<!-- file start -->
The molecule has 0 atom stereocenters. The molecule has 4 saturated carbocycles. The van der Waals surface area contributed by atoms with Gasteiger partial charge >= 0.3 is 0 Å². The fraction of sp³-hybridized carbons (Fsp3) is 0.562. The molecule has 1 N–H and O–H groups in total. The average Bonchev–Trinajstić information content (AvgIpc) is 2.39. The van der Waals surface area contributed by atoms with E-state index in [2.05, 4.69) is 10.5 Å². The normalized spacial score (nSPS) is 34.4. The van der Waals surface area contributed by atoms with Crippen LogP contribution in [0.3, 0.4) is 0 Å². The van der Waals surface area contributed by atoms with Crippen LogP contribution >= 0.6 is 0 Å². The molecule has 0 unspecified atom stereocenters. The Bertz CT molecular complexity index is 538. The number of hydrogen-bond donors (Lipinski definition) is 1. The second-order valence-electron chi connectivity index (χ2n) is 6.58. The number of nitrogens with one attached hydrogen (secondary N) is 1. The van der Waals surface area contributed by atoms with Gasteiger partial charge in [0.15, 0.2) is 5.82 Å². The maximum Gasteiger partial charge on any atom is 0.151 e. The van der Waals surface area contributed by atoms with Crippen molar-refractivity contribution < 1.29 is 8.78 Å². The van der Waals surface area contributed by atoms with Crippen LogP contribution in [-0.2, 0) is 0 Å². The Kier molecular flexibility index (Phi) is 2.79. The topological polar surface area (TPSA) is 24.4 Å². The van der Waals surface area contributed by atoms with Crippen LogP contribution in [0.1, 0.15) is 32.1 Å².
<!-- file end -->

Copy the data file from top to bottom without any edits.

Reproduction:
The molecule has 0 atom stereocenters. The molecule has 4 saturated carbocycles. The van der Waals surface area contributed by atoms with Gasteiger partial charge >= 0.3 is 0 Å². The fraction of sp³-hybridized carbons (Fsp3) is 0.562. The molecule has 1 N–H and O–H groups in total. The average Bonchev–Trinajstić information content (AvgIpc) is 2.39. The van der Waals surface area contributed by atoms with E-state index in [2.05, 4.69) is 10.5 Å². The normalized spacial score (nSPS) is 34.4. The van der Waals surface area contributed by atoms with Crippen LogP contribution in [0.3, 0.4) is 0 Å². The van der Waals surface area contributed by atoms with Crippen LogP contribution >= 0.6 is 0 Å². The molecule has 0 unspecified atom stereocenters. The Bertz CT molecular complexity index is 538. The number of hydrogen-bond donors (Lipinski definition) is 1. The second-order valence-electron chi connectivity index (χ2n) is 6.58. The number of nitrogens with one attached hydrogen (secondary N) is 1. The van der Waals surface area contributed by atoms with Gasteiger partial charge in [0.15, 0.2) is 5.82 Å². The maximum Gasteiger partial charge on any atom is 0.151 e. The van der Waals surface area contributed by atoms with Crippen molar-refractivity contribution < 1.29 is 8.78 Å². The van der Waals surface area contributed by atoms with Crippen LogP contribution in [-0.2, 0) is 0 Å². The Kier molecular flexibility index (Phi) is 2.79. The topological polar surface area (TPSA) is 24.4 Å². The van der Waals surface area contributed by atoms with Crippen LogP contribution in [0.1, 0.15) is 32.1 Å².